By Nathan Hamood, President and Director of Coffee
Dessert Oasis Coffee Roasters

At the start of the pandemic, it became apparent to me that this was going to be do or die. After more than 10 years of blood, sweat and tears we’d put into building this business, a precipice was looming, regardless if it was not of our own making.

That weighed on me. However, it was expected that I would have the needed vision of how we were going to get through this and what it would look like, without much time for reflection. Events were happening so quickly. I did allow myself a day or two to let the severity of the situation sink in before shifting to a more positive and optimistic mindset. I needed to move from dread to deeds.

Giving wing to “principled reality.”

My first impulse, an important one, was to be transparent with our key team members about the difficulties and possibilities that lay ahead. This was truly a survival situation that would take strong portions of wits, creativity and elbow grease to get through. Being solely optimistic could have been an unproductive, potentially disastrous delusion.

When in doubt, let realism be the root of optimism. Accept the gravity of the situation and from there develop the confidence in one’s ability to weather the storm. I think it’s important for leaders to acknowledge the reality they face, even if it’s not the brightest, before rallying with optimism, at the risk of sounding tone-deaf and lacking in understanding the depth of the situation at hand. Moreover, we can’t expect teams to come together if we’re keeping things from them.

Next come the practical steps, founded on believing in our team members and the survivability of our business if we act wisely. For us, this means keeping on staff all of our team members that were ready to weather this storm with us. We would not lay off a single employee, that was a promise we intended to keep and did keep. A few months into our pandemic response, we went a step further by starting a program of employer-contributed health care. From a financial standpoint, it was the worst time to execute a massive rollout like this, as it made our short-term resources even more precarious. But the timing felt right in every other way.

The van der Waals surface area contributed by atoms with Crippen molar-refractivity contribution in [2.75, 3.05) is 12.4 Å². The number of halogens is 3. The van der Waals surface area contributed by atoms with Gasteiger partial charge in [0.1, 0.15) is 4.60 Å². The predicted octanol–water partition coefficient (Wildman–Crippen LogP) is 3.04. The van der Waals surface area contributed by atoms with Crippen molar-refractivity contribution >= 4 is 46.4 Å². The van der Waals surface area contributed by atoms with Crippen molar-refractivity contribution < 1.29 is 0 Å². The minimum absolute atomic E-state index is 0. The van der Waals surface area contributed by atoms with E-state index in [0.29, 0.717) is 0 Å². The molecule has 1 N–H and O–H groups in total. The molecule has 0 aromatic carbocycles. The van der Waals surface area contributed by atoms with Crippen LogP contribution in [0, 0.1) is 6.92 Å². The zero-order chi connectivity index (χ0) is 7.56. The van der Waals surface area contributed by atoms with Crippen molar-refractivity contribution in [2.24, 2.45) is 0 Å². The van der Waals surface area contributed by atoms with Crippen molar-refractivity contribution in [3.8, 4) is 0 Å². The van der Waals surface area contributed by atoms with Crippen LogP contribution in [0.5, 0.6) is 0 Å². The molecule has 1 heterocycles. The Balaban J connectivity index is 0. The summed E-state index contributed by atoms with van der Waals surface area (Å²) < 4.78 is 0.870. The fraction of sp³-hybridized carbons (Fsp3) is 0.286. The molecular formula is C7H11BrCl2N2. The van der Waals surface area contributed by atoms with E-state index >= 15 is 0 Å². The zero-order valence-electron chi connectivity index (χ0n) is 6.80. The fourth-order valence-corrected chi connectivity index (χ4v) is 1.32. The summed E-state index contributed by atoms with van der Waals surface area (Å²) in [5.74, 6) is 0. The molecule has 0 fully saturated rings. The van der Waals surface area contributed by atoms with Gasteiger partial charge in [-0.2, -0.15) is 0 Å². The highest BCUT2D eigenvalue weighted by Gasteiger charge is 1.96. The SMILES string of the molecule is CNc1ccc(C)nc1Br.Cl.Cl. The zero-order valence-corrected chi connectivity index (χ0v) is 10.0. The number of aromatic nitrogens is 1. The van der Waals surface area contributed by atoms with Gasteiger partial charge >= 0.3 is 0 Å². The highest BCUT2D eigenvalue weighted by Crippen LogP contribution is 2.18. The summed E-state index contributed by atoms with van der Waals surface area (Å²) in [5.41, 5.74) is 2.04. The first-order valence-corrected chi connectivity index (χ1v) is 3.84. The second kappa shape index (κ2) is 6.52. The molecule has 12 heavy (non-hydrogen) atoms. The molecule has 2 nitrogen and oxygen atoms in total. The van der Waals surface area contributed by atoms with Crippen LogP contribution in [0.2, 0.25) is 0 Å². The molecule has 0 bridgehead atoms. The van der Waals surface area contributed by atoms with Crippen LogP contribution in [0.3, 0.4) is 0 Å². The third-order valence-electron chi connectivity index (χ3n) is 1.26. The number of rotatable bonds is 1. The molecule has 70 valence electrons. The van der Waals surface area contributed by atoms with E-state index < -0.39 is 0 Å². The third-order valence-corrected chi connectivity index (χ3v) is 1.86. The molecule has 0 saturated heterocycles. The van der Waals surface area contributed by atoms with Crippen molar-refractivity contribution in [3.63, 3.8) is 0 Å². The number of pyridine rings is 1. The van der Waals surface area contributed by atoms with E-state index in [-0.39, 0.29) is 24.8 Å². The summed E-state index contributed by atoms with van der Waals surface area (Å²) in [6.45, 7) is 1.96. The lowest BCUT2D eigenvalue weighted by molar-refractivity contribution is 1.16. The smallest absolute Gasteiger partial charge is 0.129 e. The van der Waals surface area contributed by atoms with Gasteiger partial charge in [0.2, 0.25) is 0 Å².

So far, these decisions have served us well, as our business continues to grow and build stronger even during the pandemic. We are actually introducing new products, including new lines of prepared and packaged drinks, and finding new ways to connect with customers, including through our website and online ordering portals.

We are a stronger organization, better prepared to take on whatever comes next.

About Dessert Oasis Coffee Roasters

Dessert Oasis Coffee Roasters has one location in Rochester, one in Detroit, and one in Royal Oak. The company roasts coffee in-house daily as well as bakes its own desserts every day. Dessert Oasis strives to deliver an unrivaled coffee, dessert, and entertainment experience through close attention to detail, an unbelievable knack for quality, and intense love for our communities. Crain’s Detroit Business recently recognized President and Director of Coffee Nathan Hamood for his passion for coffee, business acumen and commitment to the community by being included in Crain’s 20 in their 20s Class of 2021.

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Laim Kim

Good writing

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